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Did Idol get 900 SMSes per second?
Syed Firdaus Ashraf | September 24, 2007 18:40 IST
Can you quantify popularity?
Yes, if your names are Prashant Tamang and Amit Paul. In the final week of the show, the two Indian Idol [Images] finalists drew a combined tally of seven crore SMS votes between September 14, when the lines were opened for voting, and September 23, when the voting ended.
Prashant won the top prize and Amit was content with runner up -- but guess who is laughing all the way to the bank?
Each SMS is worth Rs 3; that is a cool Rs 21 crore in Sony Television's kitty, thanks to the vast number of Indians seduced by the magic of the reality show.
"The business of SMS saw a boom because of both the finalists," says Albert Almeida, executive vice president and business head of Sony Entertainment & Television.
"The two boys come from parts of the country that are seldom in the limelight. They became icons in their part of the world, and therefore, whether it is the Khasis of Meghalayas or the Gorkhas from Darjeeling, they all wanted their boys to win in a big way.
"The two boys drew fanatic support," Almeida says. "Also, the show proves the fact that if you have talent, it doesn't matter which part of the country you come from, you will make it."
Interestingly, while Sony is basking in its triumph, the naysayers are casting doubt on whether the figures can be swallowed without a bagful of salt.
The Cellular Operators Association of India says that as of August 2007, there are 14.77 crore mobile phones in India, give or take.
The voting took place over nine days; that translates into 77 lakh votes per day; 54,012 votes (or SMS messages) per minute.
"If you say the Indian Idol finalist got 54,012 votes per day, I will tell you the figure is exaggerated," says a telecom industry insider. "What you are saying is, people are sending 900 messages per second?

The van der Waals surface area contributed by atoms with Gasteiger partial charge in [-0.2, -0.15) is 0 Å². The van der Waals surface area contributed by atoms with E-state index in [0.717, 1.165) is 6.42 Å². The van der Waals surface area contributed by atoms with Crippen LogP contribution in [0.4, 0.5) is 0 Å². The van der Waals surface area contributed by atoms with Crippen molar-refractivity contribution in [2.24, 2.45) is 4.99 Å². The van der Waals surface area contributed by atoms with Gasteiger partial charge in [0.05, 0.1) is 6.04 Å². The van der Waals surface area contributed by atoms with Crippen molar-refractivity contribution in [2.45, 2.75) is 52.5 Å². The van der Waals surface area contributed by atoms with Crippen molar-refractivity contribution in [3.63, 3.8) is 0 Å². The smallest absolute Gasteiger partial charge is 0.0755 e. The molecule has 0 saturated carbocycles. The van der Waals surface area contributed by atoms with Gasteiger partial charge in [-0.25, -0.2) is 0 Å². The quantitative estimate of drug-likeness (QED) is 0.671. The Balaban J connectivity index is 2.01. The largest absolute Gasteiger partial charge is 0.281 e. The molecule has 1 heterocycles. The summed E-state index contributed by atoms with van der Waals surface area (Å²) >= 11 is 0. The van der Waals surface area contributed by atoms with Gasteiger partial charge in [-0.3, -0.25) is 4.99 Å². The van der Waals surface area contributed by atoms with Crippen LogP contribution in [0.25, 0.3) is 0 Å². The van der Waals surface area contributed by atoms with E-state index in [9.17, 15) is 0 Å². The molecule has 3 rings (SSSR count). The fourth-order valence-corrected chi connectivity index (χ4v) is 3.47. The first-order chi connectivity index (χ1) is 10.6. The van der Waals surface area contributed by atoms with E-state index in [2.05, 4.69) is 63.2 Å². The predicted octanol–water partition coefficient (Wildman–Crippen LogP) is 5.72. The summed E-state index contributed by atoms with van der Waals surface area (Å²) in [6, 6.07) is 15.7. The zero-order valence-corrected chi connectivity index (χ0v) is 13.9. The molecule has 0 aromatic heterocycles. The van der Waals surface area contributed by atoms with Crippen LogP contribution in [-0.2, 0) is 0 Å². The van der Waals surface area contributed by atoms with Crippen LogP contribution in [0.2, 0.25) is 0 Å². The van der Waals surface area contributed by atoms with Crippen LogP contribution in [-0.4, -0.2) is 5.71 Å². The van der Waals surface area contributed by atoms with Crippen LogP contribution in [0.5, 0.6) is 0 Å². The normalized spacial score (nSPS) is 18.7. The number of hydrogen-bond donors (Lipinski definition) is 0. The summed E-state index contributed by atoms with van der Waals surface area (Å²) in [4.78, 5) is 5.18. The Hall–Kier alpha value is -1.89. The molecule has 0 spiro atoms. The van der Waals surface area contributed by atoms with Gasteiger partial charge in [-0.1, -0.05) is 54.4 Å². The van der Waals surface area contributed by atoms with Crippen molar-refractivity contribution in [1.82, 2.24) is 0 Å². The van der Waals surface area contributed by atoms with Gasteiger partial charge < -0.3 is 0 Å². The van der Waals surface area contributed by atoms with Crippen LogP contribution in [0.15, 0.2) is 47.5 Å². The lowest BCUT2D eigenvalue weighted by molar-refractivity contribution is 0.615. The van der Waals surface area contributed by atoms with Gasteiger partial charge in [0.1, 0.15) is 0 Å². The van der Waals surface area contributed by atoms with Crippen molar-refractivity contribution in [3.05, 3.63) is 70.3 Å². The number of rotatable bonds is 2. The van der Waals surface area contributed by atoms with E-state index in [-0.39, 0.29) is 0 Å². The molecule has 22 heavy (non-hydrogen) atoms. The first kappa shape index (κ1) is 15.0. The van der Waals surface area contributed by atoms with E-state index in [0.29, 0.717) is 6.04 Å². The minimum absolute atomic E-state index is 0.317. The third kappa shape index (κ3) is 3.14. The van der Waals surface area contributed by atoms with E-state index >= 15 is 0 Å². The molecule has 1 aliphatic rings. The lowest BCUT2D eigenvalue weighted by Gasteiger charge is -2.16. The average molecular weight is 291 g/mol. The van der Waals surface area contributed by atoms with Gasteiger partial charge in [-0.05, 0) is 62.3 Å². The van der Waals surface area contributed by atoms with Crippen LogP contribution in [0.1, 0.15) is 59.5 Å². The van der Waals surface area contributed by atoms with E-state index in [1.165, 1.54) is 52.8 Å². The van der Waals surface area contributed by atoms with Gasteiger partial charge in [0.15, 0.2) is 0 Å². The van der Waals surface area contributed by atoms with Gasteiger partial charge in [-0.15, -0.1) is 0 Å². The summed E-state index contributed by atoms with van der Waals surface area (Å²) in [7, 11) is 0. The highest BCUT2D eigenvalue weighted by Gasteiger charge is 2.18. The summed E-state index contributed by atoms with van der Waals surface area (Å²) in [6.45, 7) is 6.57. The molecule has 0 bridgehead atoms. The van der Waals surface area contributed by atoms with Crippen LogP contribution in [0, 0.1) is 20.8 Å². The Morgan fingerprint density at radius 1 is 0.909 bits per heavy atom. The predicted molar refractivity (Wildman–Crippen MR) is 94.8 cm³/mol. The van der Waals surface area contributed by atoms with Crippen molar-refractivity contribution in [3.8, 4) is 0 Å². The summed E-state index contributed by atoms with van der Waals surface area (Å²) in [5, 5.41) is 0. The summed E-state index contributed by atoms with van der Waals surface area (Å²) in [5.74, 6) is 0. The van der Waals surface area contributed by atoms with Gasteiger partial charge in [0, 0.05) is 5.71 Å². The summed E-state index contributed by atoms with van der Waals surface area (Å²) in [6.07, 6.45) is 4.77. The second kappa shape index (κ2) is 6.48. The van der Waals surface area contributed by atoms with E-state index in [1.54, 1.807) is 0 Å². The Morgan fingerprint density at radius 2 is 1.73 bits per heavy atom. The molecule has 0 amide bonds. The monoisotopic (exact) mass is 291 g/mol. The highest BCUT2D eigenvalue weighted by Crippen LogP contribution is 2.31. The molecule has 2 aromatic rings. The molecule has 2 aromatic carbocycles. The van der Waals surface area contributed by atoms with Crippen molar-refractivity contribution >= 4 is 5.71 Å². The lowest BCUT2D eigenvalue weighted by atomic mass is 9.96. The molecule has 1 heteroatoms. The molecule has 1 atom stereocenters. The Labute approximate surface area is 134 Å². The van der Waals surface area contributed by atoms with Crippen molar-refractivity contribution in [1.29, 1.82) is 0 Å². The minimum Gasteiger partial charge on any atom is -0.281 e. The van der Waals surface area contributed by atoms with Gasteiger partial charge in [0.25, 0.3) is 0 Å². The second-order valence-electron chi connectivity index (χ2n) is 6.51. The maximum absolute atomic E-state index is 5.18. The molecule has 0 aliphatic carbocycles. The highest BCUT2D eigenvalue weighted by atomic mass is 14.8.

"And what happens to the other television programs over those nine days? Most shows these days have an SMS component, and all shows claim they are getting huge number of SMSes. And there was also the cricket -- India was doing well in the Twenty20 World Cup. So no, I don't think the figures they are claiming can be right."
While the exact figures are being disputed, no one denies that the show drew phenomenal response. "People in the North East and in West Bengal went crazy," says a telecom industry analyst. "They felt they had got the opportunity to prove something at the national level, and that they needed to help their boys."
As rediff.com reported earlier, Nepali MP from Assam M K Subba announced that he will send SMSes worth Rs 15 lakh for Prashant.
The Kolkata police had also pitched in to help Prashant, a member of their force, with reports coming in that constables were given the job of sending SMS in large numbers.
"These programs are essentially about immediacy," says Krishna Durbha, who heads revenue and marketing at Reliance Communications [Get Quote]. "People believe they are endorsing their stars; they also believe they have a voice in the outcome and that their opinion matters, and so they send SMSes favour of their favourites."
Alok Kejriwal, founder of Contest2win.com, concurs. "If you see the history of such talent shows earlier, customers never felt part of the program, they never felt their voice mattered. But today, they believe they are part and parcel of such shows, and that translates into being very active in sending SMSes and cheering on their favorites."
So will SMS revenue overtake the more traditional advertising stream as the new marketing paradigm for television?
"That is a bit bizarre," says Almeida, suggesting that while SMSes can be the icing, it would be premature to suggest they can comprise the whole cake. "I don't think that is going to happen any time now."